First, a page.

Arizona Daily Star from Tucson, Arizona on February 15, 1996 · Page 20
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Arizona Daily Star from Tucson, Arizona · Page 20

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Tucson, Arizona
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Thursday, February 15, 1996
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Page 20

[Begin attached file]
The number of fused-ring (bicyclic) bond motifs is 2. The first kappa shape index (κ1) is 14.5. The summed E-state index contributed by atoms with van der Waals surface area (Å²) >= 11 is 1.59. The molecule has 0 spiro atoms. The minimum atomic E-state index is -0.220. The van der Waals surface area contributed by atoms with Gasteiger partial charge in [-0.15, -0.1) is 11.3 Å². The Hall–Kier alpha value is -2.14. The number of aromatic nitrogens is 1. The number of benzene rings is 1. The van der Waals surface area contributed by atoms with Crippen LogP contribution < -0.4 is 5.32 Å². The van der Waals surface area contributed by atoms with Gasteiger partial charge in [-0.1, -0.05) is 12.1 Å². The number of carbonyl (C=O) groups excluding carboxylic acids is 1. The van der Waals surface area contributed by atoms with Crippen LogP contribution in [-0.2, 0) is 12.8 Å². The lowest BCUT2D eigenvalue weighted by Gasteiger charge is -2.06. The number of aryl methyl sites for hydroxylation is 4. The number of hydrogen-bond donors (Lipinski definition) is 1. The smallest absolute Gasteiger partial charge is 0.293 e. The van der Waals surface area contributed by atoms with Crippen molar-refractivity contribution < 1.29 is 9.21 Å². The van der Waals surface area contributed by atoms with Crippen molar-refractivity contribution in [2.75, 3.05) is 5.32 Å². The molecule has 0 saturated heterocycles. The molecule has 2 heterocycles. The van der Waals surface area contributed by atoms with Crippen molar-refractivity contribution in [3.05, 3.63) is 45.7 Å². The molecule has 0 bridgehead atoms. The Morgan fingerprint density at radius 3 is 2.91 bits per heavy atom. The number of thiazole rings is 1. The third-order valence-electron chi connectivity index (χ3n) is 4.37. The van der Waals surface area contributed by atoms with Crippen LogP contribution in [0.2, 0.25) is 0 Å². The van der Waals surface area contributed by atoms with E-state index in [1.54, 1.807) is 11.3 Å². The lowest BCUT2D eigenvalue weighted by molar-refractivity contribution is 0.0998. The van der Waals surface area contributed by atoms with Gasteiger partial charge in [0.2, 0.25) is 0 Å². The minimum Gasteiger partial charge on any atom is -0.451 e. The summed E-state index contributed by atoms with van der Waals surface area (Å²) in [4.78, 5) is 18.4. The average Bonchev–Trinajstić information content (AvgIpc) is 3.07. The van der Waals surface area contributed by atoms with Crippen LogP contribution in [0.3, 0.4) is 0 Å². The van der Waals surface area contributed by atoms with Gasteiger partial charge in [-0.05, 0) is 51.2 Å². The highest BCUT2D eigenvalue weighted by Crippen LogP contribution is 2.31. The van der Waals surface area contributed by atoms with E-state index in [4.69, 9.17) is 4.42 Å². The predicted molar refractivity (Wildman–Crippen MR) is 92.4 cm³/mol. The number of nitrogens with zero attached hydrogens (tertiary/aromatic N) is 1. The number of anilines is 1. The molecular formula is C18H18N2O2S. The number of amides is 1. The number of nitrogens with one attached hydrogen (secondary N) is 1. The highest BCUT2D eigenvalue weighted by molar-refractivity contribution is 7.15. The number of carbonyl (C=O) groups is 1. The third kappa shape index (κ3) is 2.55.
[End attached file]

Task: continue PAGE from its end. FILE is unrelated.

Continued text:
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1X1 3Jic Arisana flailu Slar Tucson, Thursday, February 15, 1996 B Page Four After 25 years, eegee's is still on a roll Pair honored as deli chain's business grows By Richard Ducote .lie Anjona Daily Star After 25 years of building a business, Ed Irv ing and Bob Greenberg could have taken the whole day off to accept the plaudits of Tucson Mayor George Miller and several charitable groups. But the two men, who founded eegee's in 1971, knocked off work for only a couple of hours for the festivities at the new East Speedway and North Tucson Boulevard location of their deli-sandwich and frozen-drink chain. Then they got back to attending to details, one of the ingredients of their business success. Shortly after the ceremonies, the pair proudly showed off their new central commissary and warehouse taking shape on East Ajo Way near South Palo Verde Road. Just the "cold end" of the new quarters and its energy-efficient refrigeration system is costing $500,000, Irving said. Production of the eegee's slush drinks has already moved from Speedway to Ajo Way. where a new computerized single-unit , continuous-production system will triple the capacity of the 12 old machines each mixing 12 gallons of eegee's drinks at a time. Last summer, Irving said, production at the old plant could barely keep pace with business operating 24 hours a day, seven days a week. The new system will easily keep up with demand operating only 10 hours a day, six days a week, with plenty of capacity for future growth, he said. The new facility will offer huge savings in labor and energy, both Irving and Greenberg said. All food storage, food preparation, baking, distribution and warehouse and office functions will be moved to Ajo Way within the next four v A I7 : v J II ML, AJL, Bruce McClelland, The Arizona Daily Star Greenberg, left, and Irving have been serving up slushes and sandwiches long enough to know the importance of details months, he added. Total cost of the project to transform the Ajo Way industrial building shell into the hub of the 1 6-restaurant chain is about $ l .5 million, Irving said. Friends since kindergarten in Providence, R.I., the two set their sights on Tucson after Irving finished school at the University of Arizona. He told Greenberg, who attended school in another state, he longed to return to Tucson. Thinking of possible business opportunities, Irving said they listed three things Tucson lacked in 197 1 that were common where they came from -Italian ices or frozen lemonades, bagels and good pizza. "We have all three now," Irving said after adding a disclaimer that some people, nodding toward Greenberg, are still looking for the perfect Tucson pizza. Irving concedes that the two businessmen had a lot of luck in the process of building a business from an initial investment of $2,500 and first-year sales of $20,000 to one with sales exceeding $10 million a year and more than 400 employees. "We were fortunate. We grew up with the town and grew up with our customers," he said. A new business coming to town today would have a difficult time establishing such a presence, he said. Seed money for the venture in 1971 was the $2,500 they put together by selling Ir-ving's old Buick and Green-berg's 850cc Fiat. That got them a $500 truck that had passed from the Postal Service through several other owners, a $175 deposit on a small space along Speedway and a small machine in which to make their first frozen lemonade concoction. The company name comes from their names: "e" for Ed and "g" for Greenberg. While Irving seems to deal more with operations and Greenberg concentrates on finances, insurance and such, both "slide around" into all aspects of the business, Green berg said. "We like to be in the stores," he said. "You've got to stick your head in often or the business goes down." Looking back on a quarter century of business, Irving said their ill-fated foray into Phoenix was probably the biggest mistake they made, but it yielded a valuable though expensive education. The five-year attempt to gain a toehold there was a $3 million loser, he said. "But it taught us to be efficient when there was a big black hole sucking in money from the profitable (Tucson) operations." The company still sells See EEGEE'S, Page 7B 2 meetings to deal with utility rules Two public meetings scheduled tomorrow in Tucson will deal with utility regulation. A 10 a.m. public comment session is set on the rules being formed by the Arizona Corporation Commission to govern a so-called Universal Service Fund. The fund would help ensure affordable phone service to all customers as increasing competition changes the telephone industry. That meeting will be held downtown in Room 222 of the north wing of the state office building at 400 W. Congress St. Commission members are not expected to attend the session. Hearings in Phoenix today are expected to collect the bulk of testimony from companies that will be affected by the new rules. The advisory board for the Residential Utility Consumer Office meets at 1 p.m. in room 205 of the "Swede" Johnson Alumni Building at 1 1 1 1 N. Cherry Ave. Discussion of RUCO's role in the recent rejection by the Arizona Corporation Commission of a rate settlement for Tucson Electric Power Co. is expected. RUCO was the only party to object to the settlement, which would have raised rates less than 2 percent and barred further rate hikes for five years. As part of the settlement, TEP also would have "been able to invest, under many restrictions, up to $50 million a year in energy businesses outside its regulated territory. The settlement, worked out. between the utility and the ACC staff, was rejected by the commission on a 2-1 vote. Greg Patterson, RUCO director, later endorsed the TEP settlement after modest changes that did not change the proposed rate increase of a little over $ 1 a month for residential customers. Public comment is invited mi any RUCO agenda item. Tomorrow's meeting was set at the urging of RUCO board member John Huerta of Tucson, who last month told Patterson that there was some concern in Tucson about rejection of the TEP settlement and RUCO's role in the matter. Sexes differ on job equality, survey finds By Karen Schwartz The Associated Press NEW YORK - As men and women spent Valentine's Day puzzling over the mysteries of the opposite sex, a new survey reports that their perspectives are often as different at work as they can be at play. A survey of Fortune magazine subscribers found men and women disagree about a number of issues concerning the status of women in the workplace. For instance, three-quarters of men thought that both sexes worked equally hard in the workplace, but less than half the businesswomen, only 44 percent, agreed. A majority of women, 54 percent, thought female employees worked harder, a sentiment shared by only 17 percent of men. Similarly, 77 percent of female respondents thought women need to have more experience or a higher degree than men when applying for the same job; 43 percent of men agreed. A like number of men, 43 percent, thought the genders are judged equally when applying for a job; only 20 percent of women agreed. The survey, conducted by Fortune Marketing Research and Yankelovich Partners, was released yesterday by the accounting firm Deloitte & Touche LLP. It evaluated about 2,100 mail questionnaires returned last fall by Fortune subscribers. About 1,880 of the replies came from women, and about 230 came from men. The average age of the women respondents was 41 and their mean personal income was $87,500. For men, the average age was 47, and their mean income was $113,000. Eileen Collins Neri, a senior research Women were a lot less satisfied in their careers than men realized. manager at Fortune Marketing, said the survey was intended to "focus on solutions, not to gripe about the problems and the barriers." Although not representative of the population as a whole, the survey found some interesting distinctions between the way men and women perceived the workplace. Women were a lot less satisfied in their careers than men realized. The majority of men, 61 percent, thought women were satisfied with the overall status of women in the workplace. Only 44 percent of women agreed. On a personal level, 87 percent of the male respondents said they were satisfied with the current state of their careers. Only 78 percent of women were similarly satisfied. One area where men and women nearly agreed was in their estimation of how women are doing overall. Ironically, both sexes were overly optimistic. They estimated that 4 percent to 5 percent of chief executive officers in corporate America are women. According to the U.S. Labor Department, only two women, or less than 1 percent, are CEOs of the 1,000 biggest companies in the United States. The respondents thought 7 percent to 10 percent of the top 10 officers of Fortune 500 companies are women. The Labor Department reported that women hold only 5 percent of the senior-level management jobs in America's 1,000 largest companies. And women and men were both overly generous when estimating the number of women earning $100,000 or more annually, guessing 8.5 percent and 5.8 percent respectively. According to the U.S. Census Bureau, only 1.1 percent of women earned $75,000 or more in 1994. On a positive note, both men and women said the presence of women in the workplace has had a positive effect. More than two-thirds of men and women said it has placed more emphasis on families and promoted a greater awareness and acceptance of different styles and points of view. Women in the workplace A survey conducted by Fortune magazine found men and women disagree about the general status of women in 8 Men the workplace: ?'? Women Both sexes work equally hard in the workplace. 75 Female employees work harder. 44 17 54 Male employees work harder. 8 Ml A Women need to have more experience or a higher degree.than men when applying for the same job. 77 Women are satisfied with the overall status of women in the workplace. 61 44 Both genders are judged equally when applying for the same job. Heshe is satisfied with the current state of their career. 1 43 20 Survey was conducted by Fortune Marketing Research and Yankelovich Partners and released by Deloitte & LLP, which evaluated 2,100 Fortune subscribers. About 1 ,880 were women, and about 230 were men. The average age of the women was 41 . and their mean personal income was $87,500. For men, the average age was 47, and their mean income was $113,000, AP PERSONAL FINANCE Love and marriage go together with money, planning Los Angeles Times Syndicate There's no time like the present for love-struck couples to talk about money. Money? What about love, marriage and togetherness? Any couple that hopes to stay together must eventually have a frank discussion about financial goals, . says Kathy Stepp, a certified financial planner with the Kansas City, Kan- firm of Stepp & Garrett. Indeed, the vast majority of couples who split up cite money as the main or a primary factor causing the split. A Citibank survey, for example, found that 57 percent of divorced couples said financial disputes were a primary reason that they couldn't get along. Another 10 percent said it was the main reason they divorced. Planners say their experiences with individual clients bear out the statistics. Kathy Kristof "Money shapes your life together in a very substantive way," says Esther Berger, a Beverly Hills, Calif.-based certified financial planner and author of "Money-Smart Divorce." "If you know what you are dealing with - the good, the bad and the ugly - it helps to form a better financial partnership, as well as a better personal partnership." Adds Peg Downey, a Miami-based financial planner: "At the point that things start getting serious, you definitely need to talk about how you feel about money. The things that you think money is for. Is a tool? Is it a reward? Is it a treat?" Once talk of love turns to marriage, discussing money is "absolutely critical," adds Linda Lubitz, a Miami-based financial planner. But it won't be easy. Money, planners agree, remains that last verbal taboo. "It used to be that people wouldn't talk about sex," says Downey. "Now it's money. But the fact that it's taboo makes it essential that you can talk about it now before you start building up resentments." However, talking about money doesn't mean that you have to trade information about checking-account balances or details about your salary and 401(k) plan. At first, at least, you're best served discussing financial goals and aspirations and the way you handle money overall. In other words, what do you expect for the future? Do want your own house? A luxury car? Do you aim to take time off - or quit - if and when you have children? And, importantly, on a day-to-day level, do you save for major expenses or do you simply charge them? The one financial detail that couples really must share, however, is whether they come to the marriage with outstanding debts, says Berger. Do you have thousands of dollars in student loans that must be paid off? Do you owe money to the Internal Revenue Service or a half-dozen credit card companies? What is your plan to pay it off? "You want to make sure that you don't inadvertently inherit somebody's credit problems," Berger adds. "If you talk about it, it's on the table. You know what you're getting into." Additionally, says Stepp, eventually you'll have to determine how you'll handle household expenses. If both of you are working, do you plan to have a joint checking account, keep accounts separate or have a joint account for joint expenses and separate accounts for your individual discretionary spending? If one spouse will stay home, how will that spouse buy things? Will he or she get an allowance or a credit card that can be used to some limit, no questions asked? Or will one spouse be in control of the purse strings? "The one things I've found is that people really need to have some of their own money -even if it's only to buy gifts for the other person," says Stepp. If one partner is too controlling, it makes the other feel helpless and often resentful. But what if the love of your life says he or she is not comfortable talking about money? You'd better find out why, says Berger. "You wouldn't want to find out after you were married that your partner doesn't want to have children and you do," she adds. "This is the same thing. Money is going to come up in your relationship, whether it's because of work or how to save or what to buy. If one person thinks the conversation invades their privacy, you are going to be in a pickle sooner rather than later." Kathy Kristof is the personal finance columnist for the Los Angeles Times. She can be reached by e-mail ( Kathy. Kristoflatimes. com ) .